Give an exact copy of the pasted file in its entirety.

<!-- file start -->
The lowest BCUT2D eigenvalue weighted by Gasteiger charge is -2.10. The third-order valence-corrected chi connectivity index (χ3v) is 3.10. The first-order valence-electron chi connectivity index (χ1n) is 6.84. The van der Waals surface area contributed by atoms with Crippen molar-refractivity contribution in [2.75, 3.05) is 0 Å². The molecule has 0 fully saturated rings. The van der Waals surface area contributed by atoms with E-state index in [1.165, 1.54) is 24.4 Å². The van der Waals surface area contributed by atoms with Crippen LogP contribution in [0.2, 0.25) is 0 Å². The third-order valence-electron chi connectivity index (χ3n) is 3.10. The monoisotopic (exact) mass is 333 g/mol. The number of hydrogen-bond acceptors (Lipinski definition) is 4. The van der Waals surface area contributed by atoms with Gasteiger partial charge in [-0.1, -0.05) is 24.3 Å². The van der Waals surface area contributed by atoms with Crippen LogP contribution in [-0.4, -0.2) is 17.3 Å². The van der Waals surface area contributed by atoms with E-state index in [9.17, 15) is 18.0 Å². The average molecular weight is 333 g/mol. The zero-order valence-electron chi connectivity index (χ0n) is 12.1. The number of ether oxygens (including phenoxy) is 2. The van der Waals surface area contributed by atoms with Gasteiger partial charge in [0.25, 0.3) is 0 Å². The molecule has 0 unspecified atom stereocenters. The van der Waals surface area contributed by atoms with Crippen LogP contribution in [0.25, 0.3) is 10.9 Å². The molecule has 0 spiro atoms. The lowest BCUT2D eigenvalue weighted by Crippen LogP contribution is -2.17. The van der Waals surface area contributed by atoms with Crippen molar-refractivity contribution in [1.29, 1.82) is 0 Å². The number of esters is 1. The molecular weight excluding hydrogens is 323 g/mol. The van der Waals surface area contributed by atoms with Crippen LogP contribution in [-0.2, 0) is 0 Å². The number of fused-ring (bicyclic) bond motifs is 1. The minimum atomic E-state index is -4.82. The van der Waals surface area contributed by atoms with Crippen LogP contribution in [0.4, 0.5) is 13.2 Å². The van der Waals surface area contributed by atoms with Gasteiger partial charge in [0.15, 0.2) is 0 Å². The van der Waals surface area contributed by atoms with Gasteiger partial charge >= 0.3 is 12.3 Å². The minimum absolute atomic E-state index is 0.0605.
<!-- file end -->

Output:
The lowest BCUT2D eigenvalue weighted by Gasteiger charge is -2.10. The third-order valence-corrected chi connectivity index (χ3v) is 3.10. The first-order valence-electron chi connectivity index (χ1n) is 6.84. The van der Waals surface area contributed by atoms with Crippen molar-refractivity contribution in [2.75, 3.05) is 0 Å². The molecule has 0 fully saturated rings. The van der Waals surface area contributed by atoms with E-state index in [1.165, 1.54) is 24.4 Å². The van der Waals surface area contributed by atoms with Crippen LogP contribution in [0.2, 0.25) is 0 Å². The third-order valence-electron chi connectivity index (χ3n) is 3.10. The monoisotopic (exact) mass is 333 g/mol. The number of hydrogen-bond acceptors (Lipinski definition) is 4. The van der Waals surface area contributed by atoms with Gasteiger partial charge in [-0.1, -0.05) is 24.3 Å². The van der Waals surface area contributed by atoms with Crippen LogP contribution in [-0.4, -0.2) is 17.3 Å². The van der Waals surface area contributed by atoms with E-state index in [9.17, 15) is 18.0 Å². The average molecular weight is 333 g/mol. The zero-order valence-electron chi connectivity index (χ0n) is 12.1. The number of ether oxygens (including phenoxy) is 2. The van der Waals surface area contributed by atoms with Gasteiger partial charge in [0.25, 0.3) is 0 Å². The molecule has 0 unspecified atom stereocenters. The van der Waals surface area contributed by atoms with Crippen LogP contribution in [0.25, 0.3) is 10.9 Å². The molecule has 0 spiro atoms. The lowest BCUT2D eigenvalue weighted by Crippen LogP contribution is -2.17. The van der Waals surface area contributed by atoms with Crippen molar-refractivity contribution in [1.29, 1.82) is 0 Å². The number of esters is 1. The molecular weight excluding hydrogens is 323 g/mol. The van der Waals surface area contributed by atoms with Crippen LogP contribution in [-0.2, 0) is 0 Å². The number of fused-ring (bicyclic) bond motifs is 1. The minimum atomic E-state index is -4.82. The van der Waals surface area contributed by atoms with Crippen LogP contribution in [0.4, 0.5) is 13.2 Å². The van der Waals surface area contributed by atoms with Gasteiger partial charge in [0.15, 0.2) is 0 Å². The van der Waals surface area contributed by atoms with Gasteiger partial charge >= 0.3 is 12.3 Å². The minimum absolute atomic E-state index is 0.0605.